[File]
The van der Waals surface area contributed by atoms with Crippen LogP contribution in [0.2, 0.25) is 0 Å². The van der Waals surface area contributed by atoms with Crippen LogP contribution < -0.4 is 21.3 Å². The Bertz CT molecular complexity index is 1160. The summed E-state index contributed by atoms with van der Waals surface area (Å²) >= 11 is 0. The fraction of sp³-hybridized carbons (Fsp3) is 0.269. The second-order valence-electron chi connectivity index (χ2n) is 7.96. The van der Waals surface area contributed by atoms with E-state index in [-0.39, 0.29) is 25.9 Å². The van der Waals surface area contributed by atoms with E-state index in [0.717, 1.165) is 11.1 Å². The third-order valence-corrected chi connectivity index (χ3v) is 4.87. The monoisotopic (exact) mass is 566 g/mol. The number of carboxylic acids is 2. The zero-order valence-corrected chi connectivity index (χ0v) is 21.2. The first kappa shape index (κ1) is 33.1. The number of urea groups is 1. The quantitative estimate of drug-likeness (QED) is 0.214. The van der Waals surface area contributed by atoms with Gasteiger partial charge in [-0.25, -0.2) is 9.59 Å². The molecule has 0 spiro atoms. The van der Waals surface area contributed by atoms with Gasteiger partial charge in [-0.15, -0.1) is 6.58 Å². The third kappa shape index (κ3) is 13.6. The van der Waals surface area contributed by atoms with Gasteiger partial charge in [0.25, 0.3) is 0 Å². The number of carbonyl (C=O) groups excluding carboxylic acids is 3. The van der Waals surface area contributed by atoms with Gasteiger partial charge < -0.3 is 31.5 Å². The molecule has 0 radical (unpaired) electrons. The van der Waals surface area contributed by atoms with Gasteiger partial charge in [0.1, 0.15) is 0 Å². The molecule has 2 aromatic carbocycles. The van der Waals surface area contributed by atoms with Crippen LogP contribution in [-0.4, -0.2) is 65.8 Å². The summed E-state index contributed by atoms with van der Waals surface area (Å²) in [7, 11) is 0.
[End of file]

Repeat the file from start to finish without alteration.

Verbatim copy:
The van der Waals surface area contributed by atoms with Crippen LogP contribution in [0.2, 0.25) is 0 Å². The van der Waals surface area contributed by atoms with Crippen LogP contribution < -0.4 is 21.3 Å². The Bertz CT molecular complexity index is 1160. The summed E-state index contributed by atoms with van der Waals surface area (Å²) >= 11 is 0. The fraction of sp³-hybridized carbons (Fsp3) is 0.269. The second-order valence-electron chi connectivity index (χ2n) is 7.96. The van der Waals surface area contributed by atoms with E-state index in [-0.39, 0.29) is 25.9 Å². The van der Waals surface area contributed by atoms with E-state index in [0.717, 1.165) is 11.1 Å². The third-order valence-corrected chi connectivity index (χ3v) is 4.87. The monoisotopic (exact) mass is 566 g/mol. The number of carboxylic acids is 2. The zero-order valence-corrected chi connectivity index (χ0v) is 21.2. The first kappa shape index (κ1) is 33.1. The number of urea groups is 1. The quantitative estimate of drug-likeness (QED) is 0.214. The van der Waals surface area contributed by atoms with Gasteiger partial charge in [-0.25, -0.2) is 9.59 Å². The molecule has 0 spiro atoms. The van der Waals surface area contributed by atoms with Gasteiger partial charge in [-0.15, -0.1) is 6.58 Å². The third kappa shape index (κ3) is 13.6. The van der Waals surface area contributed by atoms with Gasteiger partial charge in [0.25, 0.3) is 0 Å². The number of carbonyl (C=O) groups excluding carboxylic acids is 3. The van der Waals surface area contributed by atoms with Gasteiger partial charge < -0.3 is 31.5 Å². The molecule has 0 radical (unpaired) electrons. The van der Waals surface area contributed by atoms with Gasteiger partial charge in [0.1, 0.15) is 0 Å². The molecule has 2 aromatic carbocycles. The van der Waals surface area contributed by atoms with Crippen LogP contribution in [-0.4, -0.2) is 65.8 Å². The summed E-state index contributed by atoms with van der Waals surface area (Å²) in [7, 11) is 0.